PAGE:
LEGO History

by Ivan Abarca 

Editor’s Note: The following story was written by a student in our Urban Youth International Journalism Program in partnership with the Chicago branch of Spark. The UYIJP is generously funded by the McCormick Foundation.

Albert and Marianne, a couple from Chicago, spend about $80 a year on LEGOs a couple times a year and keep what they build on a shelf. But that’s nothing compared to Albert’s cousin, who has a whole LEGO city in his basement. I met Albert, 28, and Marianne, 30, at the LEGO Store in downtown Chicago. They have only been building LEGOs for about a year, but they love them.

The Lego Store was filled with people like Albert and Marianne when I visited it in October. Alison, a 23-year-old employee there who is fromUtah, told me that Lego’s were famous the world over and had been around since 1932. They were invented by a man named Ole Kirk Christiansen. That made me wonder: What would give someone the idea to invent LEGOs?

It turns out the whole story is on YouTube.

InBillund,Denmark, Ole was a carpenter working in a workshop. He started building toys, beginning with a wooden duck.

He was searching for a name to put on his toys, and thought of the phrase “Leg Godt,” which means playing well in Danish. One day he was staring out the window and saw a truck with the phrase on it, but because of the window frames he could only see the LEG GO part of it. LEGO means “I put together.” That would the name he would use on his toys.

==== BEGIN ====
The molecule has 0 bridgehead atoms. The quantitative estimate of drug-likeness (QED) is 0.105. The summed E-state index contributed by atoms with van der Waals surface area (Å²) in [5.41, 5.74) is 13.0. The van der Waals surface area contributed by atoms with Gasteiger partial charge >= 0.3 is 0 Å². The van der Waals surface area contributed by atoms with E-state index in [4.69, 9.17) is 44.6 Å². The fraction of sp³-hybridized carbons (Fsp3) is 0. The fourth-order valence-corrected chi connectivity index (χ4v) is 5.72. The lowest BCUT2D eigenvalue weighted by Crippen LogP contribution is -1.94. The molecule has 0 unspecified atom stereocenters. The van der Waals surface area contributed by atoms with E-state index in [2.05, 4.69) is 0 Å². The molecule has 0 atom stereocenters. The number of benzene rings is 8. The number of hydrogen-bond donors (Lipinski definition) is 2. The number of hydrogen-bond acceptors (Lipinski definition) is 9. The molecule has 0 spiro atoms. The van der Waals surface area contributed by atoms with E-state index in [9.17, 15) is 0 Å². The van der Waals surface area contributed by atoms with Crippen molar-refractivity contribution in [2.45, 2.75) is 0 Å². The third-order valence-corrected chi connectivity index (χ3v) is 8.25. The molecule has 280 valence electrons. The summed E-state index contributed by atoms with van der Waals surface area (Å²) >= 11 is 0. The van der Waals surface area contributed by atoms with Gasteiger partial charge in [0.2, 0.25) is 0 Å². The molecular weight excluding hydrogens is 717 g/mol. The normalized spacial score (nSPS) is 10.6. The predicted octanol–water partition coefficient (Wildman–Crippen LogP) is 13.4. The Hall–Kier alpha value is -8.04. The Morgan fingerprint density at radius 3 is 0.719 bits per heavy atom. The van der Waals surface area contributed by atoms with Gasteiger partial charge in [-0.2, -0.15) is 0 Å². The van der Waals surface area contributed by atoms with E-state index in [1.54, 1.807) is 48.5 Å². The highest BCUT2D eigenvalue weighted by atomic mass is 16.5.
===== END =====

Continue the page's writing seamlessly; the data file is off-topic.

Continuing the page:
In 1942, Ole’s toy workshop burned down and he lost everything. He decided not to give up. He built a new toy workshop. On a trip to Copenhagenin 1946, Ole bought a plastic toy machine – he had built all his toys of wood. He bought the machine and built his first plastic teddy bear. Ole and his son Godtfred built the LEGO Ferguson Tractor which became very popular and made the company a success. Ole and Godtfred took a trip on the ferry toEnglandin 1954. Godtfred got the idea to make LEGO a whole system of toys that fit together, and then sold LEGOs to many countries. Godtfred figured out that the LEGOs didn’t stick together, so every time a child built something big, it would collapse. He figured out how to make the LEGO pieces stick together. Then Ole and Godtfred’s toy factory burned down. They swore off wooden toys forever.

Three years later, Godtfred built the Billund Airport because so many people were coming to town to tour the LEGO factory. LEGOs became so popular that Godtfred came up with the idea of building a LEGO amusement park. In 1968, LEGOLAND opened. Six hundred thousand guests came the first year. Today, the LEGO Company is still owned by the Christiansen family. LEGOs are sold in 130 countries.

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